The recent decision in Indiana upholding its draconian ID bill and the intolerance toward immigrants being displayed right now makes me worry about how the Arizona courts will respond. They upheld the Proposition in another context once before. But anyone who cares about the right to vote—for qualified, U.S. citizens—should hope that the law is struck down as the unconstitutional and anti-democratic measure it is.

SIX TRUTHS

Reclaiming power from those who abuse it often starts with telling the truth. And in "This Is How Authoritarians Get Defeated," MoJo's Monika Bauerlein unpacks six truths to remember during the homestretch of an election where democracy, truth, and decency are on the line.

Truth #1: The chaos is the point.

Truth #2: Team Reality is bigger than it seems.

Truth #3: Facebook owns this.

Truth #4: When we go to work, we're in the fight.

Truth #5: It's about minority rule.

Truth #6: The only thing that can save us is…us.

Please take a moment to see how all these truths add up, because what happens in the weeks and months ahead will reverberate for at least a generation and we better be prepared.

And if you think journalism like Mother Jones'—that calls it like it is, that will never acquiesce to power, that looks where others don't—can help guide us through this historic, high-stakes moment, and you're able to right now, please help us reach our $350,000 goal by October 31 with a donation today. It's all hands on deck for democracy.

payment methods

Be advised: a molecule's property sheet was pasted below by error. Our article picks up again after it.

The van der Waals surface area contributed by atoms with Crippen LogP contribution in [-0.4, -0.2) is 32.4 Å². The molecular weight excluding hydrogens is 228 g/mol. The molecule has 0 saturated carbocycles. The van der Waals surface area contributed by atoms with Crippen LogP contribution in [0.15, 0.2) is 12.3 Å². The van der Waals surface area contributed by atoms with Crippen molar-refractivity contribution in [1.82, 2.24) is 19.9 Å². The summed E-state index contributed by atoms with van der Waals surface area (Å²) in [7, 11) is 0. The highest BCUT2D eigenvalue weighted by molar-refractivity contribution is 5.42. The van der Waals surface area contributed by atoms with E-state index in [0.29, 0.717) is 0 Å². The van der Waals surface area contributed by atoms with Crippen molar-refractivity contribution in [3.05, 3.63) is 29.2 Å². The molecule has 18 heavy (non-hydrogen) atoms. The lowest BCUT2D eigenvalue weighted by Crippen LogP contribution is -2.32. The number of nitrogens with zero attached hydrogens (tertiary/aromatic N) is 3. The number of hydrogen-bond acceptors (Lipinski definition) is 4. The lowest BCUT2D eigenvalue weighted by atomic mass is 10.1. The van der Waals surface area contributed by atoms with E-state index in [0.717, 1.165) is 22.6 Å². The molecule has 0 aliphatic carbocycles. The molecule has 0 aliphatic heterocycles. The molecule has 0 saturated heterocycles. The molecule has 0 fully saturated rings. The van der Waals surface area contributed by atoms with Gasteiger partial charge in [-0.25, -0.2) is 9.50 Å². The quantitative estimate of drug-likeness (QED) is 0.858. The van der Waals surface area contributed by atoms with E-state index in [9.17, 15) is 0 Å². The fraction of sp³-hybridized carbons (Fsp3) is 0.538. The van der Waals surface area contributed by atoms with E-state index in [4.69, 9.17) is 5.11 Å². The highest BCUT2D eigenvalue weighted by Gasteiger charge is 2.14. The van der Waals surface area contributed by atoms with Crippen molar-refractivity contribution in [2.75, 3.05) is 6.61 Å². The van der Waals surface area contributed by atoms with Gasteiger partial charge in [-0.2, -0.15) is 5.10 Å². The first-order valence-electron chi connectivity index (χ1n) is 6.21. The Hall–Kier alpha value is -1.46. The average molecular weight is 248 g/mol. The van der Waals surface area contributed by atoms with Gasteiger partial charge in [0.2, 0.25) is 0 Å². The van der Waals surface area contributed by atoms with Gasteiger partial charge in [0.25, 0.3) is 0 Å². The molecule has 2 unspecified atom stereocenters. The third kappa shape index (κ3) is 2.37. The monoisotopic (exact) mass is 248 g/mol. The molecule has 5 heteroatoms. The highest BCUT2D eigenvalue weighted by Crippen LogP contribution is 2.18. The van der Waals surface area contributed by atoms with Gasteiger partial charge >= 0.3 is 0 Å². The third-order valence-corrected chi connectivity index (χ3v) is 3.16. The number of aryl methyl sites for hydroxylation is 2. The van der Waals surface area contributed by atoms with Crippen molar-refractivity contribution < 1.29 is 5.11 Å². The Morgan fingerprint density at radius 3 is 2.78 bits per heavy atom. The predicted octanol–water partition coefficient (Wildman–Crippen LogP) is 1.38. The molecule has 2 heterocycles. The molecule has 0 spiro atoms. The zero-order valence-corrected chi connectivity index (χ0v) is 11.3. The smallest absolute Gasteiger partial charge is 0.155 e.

SIX TRUTHS

Reclaiming power from those who abuse it often starts with telling the truth. And in "This Is How Authoritarians Get Defeated," MoJo's Monika Bauerlein unpacks six truths to remember during the homestretch of an election where democracy, truth, and decency are on the line.

Truth #1: The chaos is the point.

Truth #2: Team Reality is bigger than it seems.

Truth #3: Facebook owns this.

Truth #4: When we go to work, we're in the fight.

Truth #5: It's about minority rule.

Truth #6: The only thing that can save us is…us.

Please take a moment to see how all these truths add up, because what happens in the weeks and months ahead will reverberate for at least a generation and we better be prepared.

And if you think journalism like Mother Jones'—that calls it like it is, that will never acquiesce to power, that looks where others don't—can help guide us through this historic, high-stakes moment, and you're able to right now, please help us reach our $350,000 goal by October 31 with a donation today. It's all hands on deck for democracy.

payment methods

We Recommend

Latest

Sign up for our free newsletter

Subscribe to the Mother Jones Daily to have our top stories delivered directly to your inbox.

Get our award-winning magazine

Save big on a full year of investigations, ideas, and insights.

Subscribe

Support our journalism

Help Mother Jones' reporters dig deep with a tax-deductible donation.

Donate